—El Heraldo de San Clemente, The San Clemente Herald, December 1926
Anglers during a fishing class at the pier in August 2017
<*}}}}}}}}}>< — Does San Clemente need a pier? It’s a question being asked by some.
The City of San Clemente retained TM, Inc. Engineers to assess the structural condition of the Municipal Pier and the adjacent Marine Safety Building, and to design a dedicated pier fire line system. Of the three projects, as one of the precious jewels in San Clemente’s crown, one may wonder, “What’s the pier’s value to the community? Would we be better off without it?”…
What would San Clemente do without our pier? Pending a thorough physical examination — without medical insurance the structure is constantly beset upon by pounding waves, shifting sands, wind, rain, storm, wear, tear, and pedestrian traffic. Should we apply metal or wooden band-aids or tourniquets? Replace weakened parts to retain its health? Or should we put our 73-year-old surfer patient to rest? To the non-swimmer, the wheel chair occupant, the sunset lover, the confirmed fisherman, the stressed out executive, the Midwestern tourist, the board surfer, the seascape artist and the European visitor, the pier offers personal rewards. As well as to the lover about to propose marriage, the three-year-old child who’s never seen the ocean, the diners overlooking the churning white water and the resident of San Clemente. Its value is hard to measure. For recently retired Marine Safety Captain Lynn Hughes, an intimate friend of the pier, it’s one of the reasons 20,000 rescues have been made in the local ocean without a single loss during his 21-year tenure. The pier provides an elevated platform for lifeguard operations to oversee the entire beach and beyond. It’s a centralized location, a command post, a dispatch unit, a public address capability for warning swimmers of rip currents, every swimmer on our extended San Clemente beach can be watched.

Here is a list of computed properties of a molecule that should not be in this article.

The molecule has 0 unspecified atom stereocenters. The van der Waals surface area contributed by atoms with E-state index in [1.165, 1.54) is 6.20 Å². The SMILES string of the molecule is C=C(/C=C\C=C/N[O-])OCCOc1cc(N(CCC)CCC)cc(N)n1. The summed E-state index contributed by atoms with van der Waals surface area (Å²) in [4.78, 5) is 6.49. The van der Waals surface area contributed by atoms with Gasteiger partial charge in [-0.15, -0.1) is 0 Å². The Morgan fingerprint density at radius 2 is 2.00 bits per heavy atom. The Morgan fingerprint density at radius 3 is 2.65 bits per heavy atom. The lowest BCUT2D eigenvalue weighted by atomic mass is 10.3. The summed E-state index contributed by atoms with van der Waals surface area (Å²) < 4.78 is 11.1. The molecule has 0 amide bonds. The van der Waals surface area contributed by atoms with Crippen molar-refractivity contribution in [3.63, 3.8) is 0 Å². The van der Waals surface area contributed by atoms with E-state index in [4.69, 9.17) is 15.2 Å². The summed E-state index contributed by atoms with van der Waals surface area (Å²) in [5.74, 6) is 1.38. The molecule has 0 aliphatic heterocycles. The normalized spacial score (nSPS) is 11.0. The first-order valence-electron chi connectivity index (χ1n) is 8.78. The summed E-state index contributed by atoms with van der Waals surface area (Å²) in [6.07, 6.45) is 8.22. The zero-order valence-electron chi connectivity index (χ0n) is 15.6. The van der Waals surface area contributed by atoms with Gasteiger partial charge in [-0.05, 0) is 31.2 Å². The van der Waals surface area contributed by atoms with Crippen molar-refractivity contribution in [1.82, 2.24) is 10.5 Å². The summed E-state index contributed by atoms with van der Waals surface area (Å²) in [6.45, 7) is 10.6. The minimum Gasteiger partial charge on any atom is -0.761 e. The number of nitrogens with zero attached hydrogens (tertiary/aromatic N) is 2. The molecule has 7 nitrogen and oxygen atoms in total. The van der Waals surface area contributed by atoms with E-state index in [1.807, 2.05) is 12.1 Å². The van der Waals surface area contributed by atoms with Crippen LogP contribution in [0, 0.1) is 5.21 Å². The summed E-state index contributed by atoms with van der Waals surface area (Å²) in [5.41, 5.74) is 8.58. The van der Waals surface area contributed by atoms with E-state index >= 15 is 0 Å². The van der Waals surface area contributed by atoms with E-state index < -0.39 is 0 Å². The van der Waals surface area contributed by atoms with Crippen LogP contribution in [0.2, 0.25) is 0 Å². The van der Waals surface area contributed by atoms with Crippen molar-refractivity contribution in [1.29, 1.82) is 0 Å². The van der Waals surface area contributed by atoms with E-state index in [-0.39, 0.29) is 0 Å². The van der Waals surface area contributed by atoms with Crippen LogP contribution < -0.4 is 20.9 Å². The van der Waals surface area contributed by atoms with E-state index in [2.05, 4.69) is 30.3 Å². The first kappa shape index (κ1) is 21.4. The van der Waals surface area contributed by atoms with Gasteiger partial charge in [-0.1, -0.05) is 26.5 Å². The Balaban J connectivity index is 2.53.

To Heath McMahan, City associate civil engineer responsible for the pier, it’s a significant necessity. “The pier’s such a valuable commodity to the community, we want to make sure it’s evaluated correctly. We can preserve it and keep it going long enough so it’s not a near-future problem.” For Dennis Reed, Manager of Beaches and Parks Maintenance Department, responsible for the care of the pier, “it represents fear every time I hear a raindrop. I cringe a lot.” To Tshien Jan Ma, Principal of the local engineering firm responsible for pier inspection, who moved to San Clemente in 1985, it’s an act of affection. “As a resident, I can’t imagine not having that pier. It’s a big attraction to most tourists. We’re a laid back town. The pier is part of that. I can’t disassociate myself from it. Just walking on it is a great experience.” What is the value of the pier to you? …